Restaurant Review: Brasserie Chavot
Back in the days when such things were permissible, your intrepid restaurant critic was dispatched by the FT to go to Cannes, where an English chef was cooking French food. It was decreed hugely amusing that I should take with me a French chef cooking French food in London. This onerous task was offered to Eric Chavot, whom I’d never met before. He was then the holder of two Michelin stars at Knightsbridge’s Capital Hotel, which boasted quite the dullest dining room in London but some of the most exciting food to be had in town.
Eric can out-talk most people but unlike your average verbose fellow, much of what he says is worth listening to and entertaining. I found myself sharing my then germ of an idea to open a super-smart Indian restaurant which I wished to call The Cinnamon Club. So in the south of France where we were on a mission to evaluate the unlikely prospects of a rosebif cooking for frogs thinking the chef owner would get three Michelin stars instead of the eviction notice that led him to scarper, Eric and I discussed the re-invention of the curry. Our PR friend Jori White, who set up the introduction between us and arranged the trip, naturally didn’t know what to make of this. I wrote a nice review as a kind of thank you for connecting me with the eccentric Frenchman.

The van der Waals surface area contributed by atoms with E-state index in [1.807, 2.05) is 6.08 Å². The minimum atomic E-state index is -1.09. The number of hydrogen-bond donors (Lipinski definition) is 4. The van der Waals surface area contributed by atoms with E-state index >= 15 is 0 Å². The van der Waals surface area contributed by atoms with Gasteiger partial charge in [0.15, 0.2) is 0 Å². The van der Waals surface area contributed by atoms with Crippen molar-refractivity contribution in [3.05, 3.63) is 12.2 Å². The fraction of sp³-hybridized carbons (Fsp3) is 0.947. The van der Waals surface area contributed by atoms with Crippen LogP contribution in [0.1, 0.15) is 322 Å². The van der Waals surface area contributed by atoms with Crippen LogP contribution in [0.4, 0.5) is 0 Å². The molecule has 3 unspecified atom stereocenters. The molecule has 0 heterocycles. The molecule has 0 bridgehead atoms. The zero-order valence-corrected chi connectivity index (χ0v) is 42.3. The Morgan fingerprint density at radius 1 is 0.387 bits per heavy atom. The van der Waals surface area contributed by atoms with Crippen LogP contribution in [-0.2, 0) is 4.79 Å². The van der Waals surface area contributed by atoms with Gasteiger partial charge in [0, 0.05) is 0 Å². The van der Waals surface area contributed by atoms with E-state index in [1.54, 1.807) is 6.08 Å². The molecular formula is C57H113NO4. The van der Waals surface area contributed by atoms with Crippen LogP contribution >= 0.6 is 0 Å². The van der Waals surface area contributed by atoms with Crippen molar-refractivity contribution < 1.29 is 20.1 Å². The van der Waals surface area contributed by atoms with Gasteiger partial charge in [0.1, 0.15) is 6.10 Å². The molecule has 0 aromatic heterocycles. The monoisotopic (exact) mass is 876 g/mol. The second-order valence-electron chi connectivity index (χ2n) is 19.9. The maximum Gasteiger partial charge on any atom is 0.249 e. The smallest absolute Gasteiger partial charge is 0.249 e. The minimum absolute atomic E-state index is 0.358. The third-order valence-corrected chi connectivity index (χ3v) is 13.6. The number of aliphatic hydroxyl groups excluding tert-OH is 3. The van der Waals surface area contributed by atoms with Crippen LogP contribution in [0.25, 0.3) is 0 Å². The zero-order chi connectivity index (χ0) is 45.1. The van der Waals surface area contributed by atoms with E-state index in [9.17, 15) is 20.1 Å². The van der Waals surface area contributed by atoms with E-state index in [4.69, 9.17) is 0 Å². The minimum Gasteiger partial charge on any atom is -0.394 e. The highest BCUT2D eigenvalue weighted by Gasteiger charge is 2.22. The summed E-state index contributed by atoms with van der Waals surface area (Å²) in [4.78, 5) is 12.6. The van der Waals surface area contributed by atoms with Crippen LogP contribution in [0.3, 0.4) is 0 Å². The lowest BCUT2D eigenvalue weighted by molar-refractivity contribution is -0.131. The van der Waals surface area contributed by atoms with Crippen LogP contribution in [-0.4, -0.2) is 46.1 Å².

Someone as energetic as Eric could not really fulfil his ambitions in a 30 seat restaurant so a couple of years ago he freed himself from the shackles that came with the pursuit of the third Michelin star. I remember telling him at the time not to leave The Capital until he found somewhere new to move to. But he didn’t listen and it took him from then to now to find his new home. The Westbury is one of Mayfair’s dullest hotels and luckily Brasserie Chavot is set to its side with its own frontage and entrance.
Whilst Balthazar has an over-decorated feel to compensate for the food, here the long high-ceilinged room is under-stated and allows proper respect for what comes out on the plates.
Eric’s period of hibernation has been spent sourcing and researching. This is evident from the sourdough bread (chef – naughty and un-necessary for you to charge for this) and the splendid olives. Soft shell crabs are deep fried and served on a page from Le Monde. Steak tartare is richly decorated and served with a poached quail’s egg.
The daube is as good a piece of slow cooked beef as you will find. If you have that and the mega-buttery mash with it, eat lentils for the rest of the week. The choucroute also shows testimony to Eric’s sourcing – there’s some serious sausage in there!
Like Balthazar, staff are extremely friendly and knowledgeable about the ingredients. The clientele at time of opening was full of chefs and food writers and they will soon make way for Mayfair diners who care less about who’s on the next table than what’s on their plate.
Make sure you visit Brasserie Chavot – just don’t ask for Table 9. That’s mine.
Iqbal Wahhab OBE